C. Types and Causes of Autism
Autism Spectrum Disorder (ASD) is a neurodevelopmental disorder that affects communication and behavior. It is called a "spectrum" disorder because people with ASD can have a range of symptoms and varying levels of impairment. The exact cause of ASD is not fully understood, but research suggests that both genetic and environmental factors may play a role.
There are several subtypes of ASD, including:
1. Autistic disorder: This is the most severe form of ASD and is characterized by significant impairments in communication and social skills, as well as repetitive behaviors and restricted interests.
2. Asperger syndrome: This is a milder form of ASD that is characterized by difficulties with social interactions and communication, but with no significant delay in language development or cognitive functioning.
3. Pervasive Developmental Disorder-Not Otherwise Specified (PDD-NOS): This is a subtype of ASD that is characterized by some symptoms of ASD, but not enough to meet the criteria for one of the other subtypes.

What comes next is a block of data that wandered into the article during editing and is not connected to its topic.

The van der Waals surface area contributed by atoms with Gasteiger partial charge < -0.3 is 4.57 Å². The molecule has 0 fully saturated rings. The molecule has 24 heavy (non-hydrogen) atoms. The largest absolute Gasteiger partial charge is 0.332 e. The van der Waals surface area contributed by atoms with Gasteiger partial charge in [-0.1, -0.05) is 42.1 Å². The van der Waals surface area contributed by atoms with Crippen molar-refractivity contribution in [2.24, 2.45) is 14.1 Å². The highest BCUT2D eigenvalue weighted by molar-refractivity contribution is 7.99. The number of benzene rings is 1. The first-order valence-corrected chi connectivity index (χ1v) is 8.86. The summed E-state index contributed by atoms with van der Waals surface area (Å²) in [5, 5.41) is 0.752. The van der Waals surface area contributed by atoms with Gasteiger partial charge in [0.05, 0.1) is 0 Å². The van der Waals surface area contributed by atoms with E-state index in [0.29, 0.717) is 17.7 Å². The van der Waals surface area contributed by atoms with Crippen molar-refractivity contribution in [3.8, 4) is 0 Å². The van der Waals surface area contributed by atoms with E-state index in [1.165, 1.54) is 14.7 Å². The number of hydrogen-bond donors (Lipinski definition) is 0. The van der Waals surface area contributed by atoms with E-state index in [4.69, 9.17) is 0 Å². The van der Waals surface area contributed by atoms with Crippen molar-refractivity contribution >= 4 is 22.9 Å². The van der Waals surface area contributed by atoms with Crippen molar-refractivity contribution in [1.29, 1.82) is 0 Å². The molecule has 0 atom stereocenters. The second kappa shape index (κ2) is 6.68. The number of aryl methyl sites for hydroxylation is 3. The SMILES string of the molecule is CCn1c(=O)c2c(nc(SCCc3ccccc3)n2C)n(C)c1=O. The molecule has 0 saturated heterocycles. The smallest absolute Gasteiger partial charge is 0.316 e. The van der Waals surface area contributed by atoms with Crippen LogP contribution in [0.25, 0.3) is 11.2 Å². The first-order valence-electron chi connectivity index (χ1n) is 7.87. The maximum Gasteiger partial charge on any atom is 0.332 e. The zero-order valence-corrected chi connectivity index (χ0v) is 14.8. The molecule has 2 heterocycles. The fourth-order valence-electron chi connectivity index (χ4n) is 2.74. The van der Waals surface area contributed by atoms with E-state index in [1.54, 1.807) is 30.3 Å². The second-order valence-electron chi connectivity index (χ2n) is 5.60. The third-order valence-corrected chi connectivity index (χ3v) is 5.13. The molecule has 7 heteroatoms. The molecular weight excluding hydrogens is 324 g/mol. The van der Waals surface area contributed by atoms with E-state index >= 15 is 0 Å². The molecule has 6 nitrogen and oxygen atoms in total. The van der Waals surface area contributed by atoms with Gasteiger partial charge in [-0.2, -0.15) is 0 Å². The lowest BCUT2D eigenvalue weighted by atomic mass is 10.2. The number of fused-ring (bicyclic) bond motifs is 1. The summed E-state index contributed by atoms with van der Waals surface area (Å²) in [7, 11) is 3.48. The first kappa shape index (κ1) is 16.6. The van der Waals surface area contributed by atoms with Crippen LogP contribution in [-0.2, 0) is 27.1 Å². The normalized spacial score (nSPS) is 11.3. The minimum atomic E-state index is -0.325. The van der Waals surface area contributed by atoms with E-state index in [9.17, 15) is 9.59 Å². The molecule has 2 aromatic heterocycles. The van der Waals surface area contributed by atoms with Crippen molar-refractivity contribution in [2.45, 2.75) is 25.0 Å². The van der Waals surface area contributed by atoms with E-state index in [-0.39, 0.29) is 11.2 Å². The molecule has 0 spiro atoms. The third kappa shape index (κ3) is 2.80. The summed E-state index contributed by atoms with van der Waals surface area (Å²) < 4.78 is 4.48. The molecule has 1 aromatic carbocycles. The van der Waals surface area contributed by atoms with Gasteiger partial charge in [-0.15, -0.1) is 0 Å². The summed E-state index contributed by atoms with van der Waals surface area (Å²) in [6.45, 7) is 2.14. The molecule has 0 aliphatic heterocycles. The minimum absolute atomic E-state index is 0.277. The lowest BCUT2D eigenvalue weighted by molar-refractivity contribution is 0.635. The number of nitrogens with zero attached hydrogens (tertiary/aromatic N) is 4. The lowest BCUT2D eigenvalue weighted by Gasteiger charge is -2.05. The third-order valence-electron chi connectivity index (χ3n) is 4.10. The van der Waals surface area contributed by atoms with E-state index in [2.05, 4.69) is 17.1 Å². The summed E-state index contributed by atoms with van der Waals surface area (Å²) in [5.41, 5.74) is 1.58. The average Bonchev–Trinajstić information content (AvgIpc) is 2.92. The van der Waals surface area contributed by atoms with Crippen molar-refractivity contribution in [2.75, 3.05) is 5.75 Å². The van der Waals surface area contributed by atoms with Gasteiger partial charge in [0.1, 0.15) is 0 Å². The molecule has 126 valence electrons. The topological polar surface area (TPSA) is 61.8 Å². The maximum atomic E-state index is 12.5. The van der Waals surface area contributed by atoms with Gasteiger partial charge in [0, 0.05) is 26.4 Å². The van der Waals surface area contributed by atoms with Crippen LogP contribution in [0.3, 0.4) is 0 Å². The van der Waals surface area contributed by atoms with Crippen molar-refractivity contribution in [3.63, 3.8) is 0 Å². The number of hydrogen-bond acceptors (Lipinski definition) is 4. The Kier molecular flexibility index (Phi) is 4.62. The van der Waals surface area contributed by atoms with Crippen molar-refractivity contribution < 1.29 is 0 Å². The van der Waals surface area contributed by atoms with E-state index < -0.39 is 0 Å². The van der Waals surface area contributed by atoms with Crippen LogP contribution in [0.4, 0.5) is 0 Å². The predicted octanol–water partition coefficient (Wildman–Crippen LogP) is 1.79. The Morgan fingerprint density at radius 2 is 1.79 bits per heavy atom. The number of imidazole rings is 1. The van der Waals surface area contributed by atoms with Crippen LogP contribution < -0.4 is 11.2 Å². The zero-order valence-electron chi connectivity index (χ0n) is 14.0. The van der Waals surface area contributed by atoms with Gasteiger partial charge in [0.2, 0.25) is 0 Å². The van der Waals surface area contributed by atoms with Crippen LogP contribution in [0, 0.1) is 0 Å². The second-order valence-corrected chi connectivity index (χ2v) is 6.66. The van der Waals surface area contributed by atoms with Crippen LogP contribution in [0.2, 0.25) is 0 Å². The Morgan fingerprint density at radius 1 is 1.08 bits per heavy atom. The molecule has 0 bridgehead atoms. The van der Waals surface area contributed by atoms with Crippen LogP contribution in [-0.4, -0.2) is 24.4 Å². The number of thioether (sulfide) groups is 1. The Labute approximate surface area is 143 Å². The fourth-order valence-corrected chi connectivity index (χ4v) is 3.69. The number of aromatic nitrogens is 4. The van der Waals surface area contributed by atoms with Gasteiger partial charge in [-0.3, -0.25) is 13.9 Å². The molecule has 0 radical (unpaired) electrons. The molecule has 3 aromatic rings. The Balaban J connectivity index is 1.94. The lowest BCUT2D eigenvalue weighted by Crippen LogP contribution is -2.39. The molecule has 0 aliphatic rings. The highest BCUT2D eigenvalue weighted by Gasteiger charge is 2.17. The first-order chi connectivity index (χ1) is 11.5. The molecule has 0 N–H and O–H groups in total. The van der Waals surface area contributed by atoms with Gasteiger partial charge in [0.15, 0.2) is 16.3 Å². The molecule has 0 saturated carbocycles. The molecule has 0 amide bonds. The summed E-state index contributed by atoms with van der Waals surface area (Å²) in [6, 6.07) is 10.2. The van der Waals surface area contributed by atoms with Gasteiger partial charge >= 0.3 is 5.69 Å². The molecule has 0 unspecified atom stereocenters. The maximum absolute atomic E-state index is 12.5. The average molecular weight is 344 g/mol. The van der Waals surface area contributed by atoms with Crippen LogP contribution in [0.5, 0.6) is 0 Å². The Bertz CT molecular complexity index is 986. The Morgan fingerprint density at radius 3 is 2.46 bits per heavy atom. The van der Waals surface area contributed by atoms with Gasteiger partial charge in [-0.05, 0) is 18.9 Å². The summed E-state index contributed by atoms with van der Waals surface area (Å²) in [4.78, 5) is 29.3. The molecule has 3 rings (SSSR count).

The exact cause of ASD is not known, but research suggests that both genetic and environmental factors may play a role. In some cases, ASD may be caused by a combination of genetic and environmental factors.
Genetic factors: ASD tends to run in families, and studies have identified a number of genes that may be associated with the disorder.
In some cases, ASD can be caused by a genetic mutation or chromosomal abnormality.
Environmental factors: Exposure to certain chemicals or viruses during pregnancy may increase the risk of ASD.
Complications during birth, such as a lack of oxygen, may also increase the risk of ASD.
It is important to note that the majority of cases of ASD do not have a clear cause. Further research is needed to better understand the causes of ASD and to develop effective treatments.